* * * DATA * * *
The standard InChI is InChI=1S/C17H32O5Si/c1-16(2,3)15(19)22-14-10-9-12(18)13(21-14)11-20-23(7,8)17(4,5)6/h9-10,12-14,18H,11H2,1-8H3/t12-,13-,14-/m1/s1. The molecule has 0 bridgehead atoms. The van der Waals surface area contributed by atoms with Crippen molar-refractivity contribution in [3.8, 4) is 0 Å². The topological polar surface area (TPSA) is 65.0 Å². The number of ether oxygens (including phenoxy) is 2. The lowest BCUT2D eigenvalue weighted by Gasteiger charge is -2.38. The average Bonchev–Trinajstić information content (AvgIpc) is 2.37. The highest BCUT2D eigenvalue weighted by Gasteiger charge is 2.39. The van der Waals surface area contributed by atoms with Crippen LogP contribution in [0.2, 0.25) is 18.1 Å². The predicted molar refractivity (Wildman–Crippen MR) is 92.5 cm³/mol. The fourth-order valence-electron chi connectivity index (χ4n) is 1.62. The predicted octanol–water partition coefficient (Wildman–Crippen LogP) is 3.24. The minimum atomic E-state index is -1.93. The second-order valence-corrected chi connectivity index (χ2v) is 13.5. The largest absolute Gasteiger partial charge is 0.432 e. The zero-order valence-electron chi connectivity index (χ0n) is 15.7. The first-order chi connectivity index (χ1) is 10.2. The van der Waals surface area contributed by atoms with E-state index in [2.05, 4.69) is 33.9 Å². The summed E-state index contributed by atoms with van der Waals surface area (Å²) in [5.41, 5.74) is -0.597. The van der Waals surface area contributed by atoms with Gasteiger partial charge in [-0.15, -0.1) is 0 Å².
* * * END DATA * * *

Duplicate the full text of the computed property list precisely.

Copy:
The standard InChI is InChI=1S/C17H32O5Si/c1-16(2,3)15(19)22-14-10-9-12(18)13(21-14)11-20-23(7,8)17(4,5)6/h9-10,12-14,18H,11H2,1-8H3/t12-,13-,14-/m1/s1. The molecule has 0 bridgehead atoms. The van der Waals surface area contributed by atoms with Crippen molar-refractivity contribution in [3.8, 4) is 0 Å². The topological polar surface area (TPSA) is 65.0 Å². The number of ether oxygens (including phenoxy) is 2. The lowest BCUT2D eigenvalue weighted by Gasteiger charge is -2.38. The average Bonchev–Trinajstić information content (AvgIpc) is 2.37. The highest BCUT2D eigenvalue weighted by Gasteiger charge is 2.39. The van der Waals surface area contributed by atoms with Crippen LogP contribution in [0.2, 0.25) is 18.1 Å². The predicted molar refractivity (Wildman–Crippen MR) is 92.5 cm³/mol. The fourth-order valence-electron chi connectivity index (χ4n) is 1.62. The predicted octanol–water partition coefficient (Wildman–Crippen LogP) is 3.24. The minimum atomic E-state index is -1.93. The second-order valence-corrected chi connectivity index (χ2v) is 13.5. The largest absolute Gasteiger partial charge is 0.432 e. The zero-order valence-electron chi connectivity index (χ0n) is 15.7. The first-order chi connectivity index (χ1) is 10.2. The van der Waals surface area contributed by atoms with E-state index in [2.05, 4.69) is 33.9 Å². The summed E-state index contributed by atoms with van der Waals surface area (Å²) in [5.41, 5.74) is -0.597. The van der Waals surface area contributed by atoms with Gasteiger partial charge in [-0.15, -0.1) is 0 Å².